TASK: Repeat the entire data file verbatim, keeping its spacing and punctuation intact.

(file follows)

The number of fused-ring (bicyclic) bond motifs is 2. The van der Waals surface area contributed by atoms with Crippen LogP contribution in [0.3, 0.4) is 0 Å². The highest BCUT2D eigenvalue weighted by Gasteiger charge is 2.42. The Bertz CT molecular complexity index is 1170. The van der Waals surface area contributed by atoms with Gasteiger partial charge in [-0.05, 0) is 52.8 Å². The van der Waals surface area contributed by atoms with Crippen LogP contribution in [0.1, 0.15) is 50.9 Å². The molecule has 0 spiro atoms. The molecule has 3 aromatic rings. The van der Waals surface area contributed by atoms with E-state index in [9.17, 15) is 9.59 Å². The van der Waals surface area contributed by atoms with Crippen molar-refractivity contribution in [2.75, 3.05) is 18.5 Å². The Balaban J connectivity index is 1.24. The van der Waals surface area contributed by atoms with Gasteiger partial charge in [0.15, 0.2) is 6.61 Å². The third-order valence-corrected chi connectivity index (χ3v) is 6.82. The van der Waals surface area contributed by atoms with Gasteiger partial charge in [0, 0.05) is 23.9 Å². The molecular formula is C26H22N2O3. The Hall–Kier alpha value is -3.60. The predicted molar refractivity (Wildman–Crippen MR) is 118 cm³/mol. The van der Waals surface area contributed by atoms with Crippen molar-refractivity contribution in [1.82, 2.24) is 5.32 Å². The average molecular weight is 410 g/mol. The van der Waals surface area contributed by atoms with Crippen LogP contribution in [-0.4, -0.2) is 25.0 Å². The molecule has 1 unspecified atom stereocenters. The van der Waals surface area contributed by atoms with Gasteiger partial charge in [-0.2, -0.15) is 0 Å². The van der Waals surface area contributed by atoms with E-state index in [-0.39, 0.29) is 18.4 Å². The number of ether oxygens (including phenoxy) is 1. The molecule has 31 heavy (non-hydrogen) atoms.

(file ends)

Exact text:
The number of fused-ring (bicyclic) bond motifs is 2. The van der Waals surface area contributed by atoms with Crippen LogP contribution in [0.3, 0.4) is 0 Å². The highest BCUT2D eigenvalue weighted by Gasteiger charge is 2.42. The Bertz CT molecular complexity index is 1170. The van der Waals surface area contributed by atoms with Gasteiger partial charge in [-0.05, 0) is 52.8 Å². The van der Waals surface area contributed by atoms with Crippen LogP contribution in [0.1, 0.15) is 50.9 Å². The molecule has 0 spiro atoms. The molecule has 3 aromatic rings. The van der Waals surface area contributed by atoms with E-state index in [9.17, 15) is 9.59 Å². The van der Waals surface area contributed by atoms with Crippen molar-refractivity contribution in [2.75, 3.05) is 18.5 Å². The Balaban J connectivity index is 1.24. The van der Waals surface area contributed by atoms with Gasteiger partial charge in [0.15, 0.2) is 6.61 Å². The third-order valence-corrected chi connectivity index (χ3v) is 6.82. The van der Waals surface area contributed by atoms with Gasteiger partial charge in [0, 0.05) is 23.9 Å². The molecular formula is C26H22N2O3. The Hall–Kier alpha value is -3.60. The predicted molar refractivity (Wildman–Crippen MR) is 118 cm³/mol. The van der Waals surface area contributed by atoms with Crippen molar-refractivity contribution in [1.82, 2.24) is 5.32 Å². The average molecular weight is 410 g/mol. The van der Waals surface area contributed by atoms with Crippen LogP contribution in [-0.4, -0.2) is 25.0 Å². The molecule has 1 unspecified atom stereocenters. The van der Waals surface area contributed by atoms with Gasteiger partial charge in [-0.2, -0.15) is 0 Å². The van der Waals surface area contributed by atoms with E-state index in [-0.39, 0.29) is 18.4 Å². The number of ether oxygens (including phenoxy) is 1. The molecule has 31 heavy (non-hydrogen) atoms.